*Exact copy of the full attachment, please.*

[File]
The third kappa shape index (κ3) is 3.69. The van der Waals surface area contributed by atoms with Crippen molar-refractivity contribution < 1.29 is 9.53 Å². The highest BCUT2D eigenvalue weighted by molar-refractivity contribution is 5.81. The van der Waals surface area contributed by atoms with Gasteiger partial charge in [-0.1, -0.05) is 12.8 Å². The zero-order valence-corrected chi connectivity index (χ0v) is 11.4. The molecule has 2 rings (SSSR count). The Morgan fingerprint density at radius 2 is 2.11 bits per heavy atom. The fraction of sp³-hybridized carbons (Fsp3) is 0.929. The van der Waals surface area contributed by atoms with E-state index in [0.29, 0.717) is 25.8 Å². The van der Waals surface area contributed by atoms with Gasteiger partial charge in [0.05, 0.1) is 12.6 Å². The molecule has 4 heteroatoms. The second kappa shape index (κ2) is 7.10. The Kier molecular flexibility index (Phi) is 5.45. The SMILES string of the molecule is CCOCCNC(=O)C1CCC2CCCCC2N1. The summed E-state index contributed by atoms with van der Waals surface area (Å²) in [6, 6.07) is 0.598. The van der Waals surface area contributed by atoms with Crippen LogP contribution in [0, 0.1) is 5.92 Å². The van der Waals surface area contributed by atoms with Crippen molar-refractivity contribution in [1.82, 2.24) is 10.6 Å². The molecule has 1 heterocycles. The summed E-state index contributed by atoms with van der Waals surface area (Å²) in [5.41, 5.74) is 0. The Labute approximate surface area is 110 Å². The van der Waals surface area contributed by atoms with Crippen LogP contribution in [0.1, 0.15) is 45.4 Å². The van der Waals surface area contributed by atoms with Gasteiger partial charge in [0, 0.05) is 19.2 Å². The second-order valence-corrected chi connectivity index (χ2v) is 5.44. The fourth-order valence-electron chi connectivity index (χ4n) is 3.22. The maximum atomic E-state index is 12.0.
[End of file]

The third kappa shape index (κ3) is 3.69. The van der Waals surface area contributed by atoms with Crippen molar-refractivity contribution < 1.29 is 9.53 Å². The highest BCUT2D eigenvalue weighted by molar-refractivity contribution is 5.81. The van der Waals surface area contributed by atoms with Gasteiger partial charge in [-0.1, -0.05) is 12.8 Å². The zero-order valence-corrected chi connectivity index (χ0v) is 11.4. The molecule has 2 rings (SSSR count). The Morgan fingerprint density at radius 2 is 2.11 bits per heavy atom. The fraction of sp³-hybridized carbons (Fsp3) is 0.929. The van der Waals surface area contributed by atoms with E-state index in [0.29, 0.717) is 25.8 Å². The van der Waals surface area contributed by atoms with Gasteiger partial charge in [0.05, 0.1) is 12.6 Å². The molecule has 4 heteroatoms. The second kappa shape index (κ2) is 7.10. The Kier molecular flexibility index (Phi) is 5.45. The SMILES string of the molecule is CCOCCNC(=O)C1CCC2CCCCC2N1. The summed E-state index contributed by atoms with van der Waals surface area (Å²) in [6, 6.07) is 0.598. The van der Waals surface area contributed by atoms with Crippen LogP contribution in [0, 0.1) is 5.92 Å². The van der Waals surface area contributed by atoms with Crippen molar-refractivity contribution in [1.82, 2.24) is 10.6 Å². The molecule has 1 heterocycles. The summed E-state index contributed by atoms with van der Waals surface area (Å²) in [5.41, 5.74) is 0. The Labute approximate surface area is 110 Å². The van der Waals surface area contributed by atoms with Crippen LogP contribution in [0.1, 0.15) is 45.4 Å². The van der Waals surface area contributed by atoms with Gasteiger partial charge in [0, 0.05) is 19.2 Å². The second-order valence-corrected chi connectivity index (χ2v) is 5.44. The fourth-order valence-electron chi connectivity index (χ4n) is 3.22. The maximum atomic E-state index is 12.0.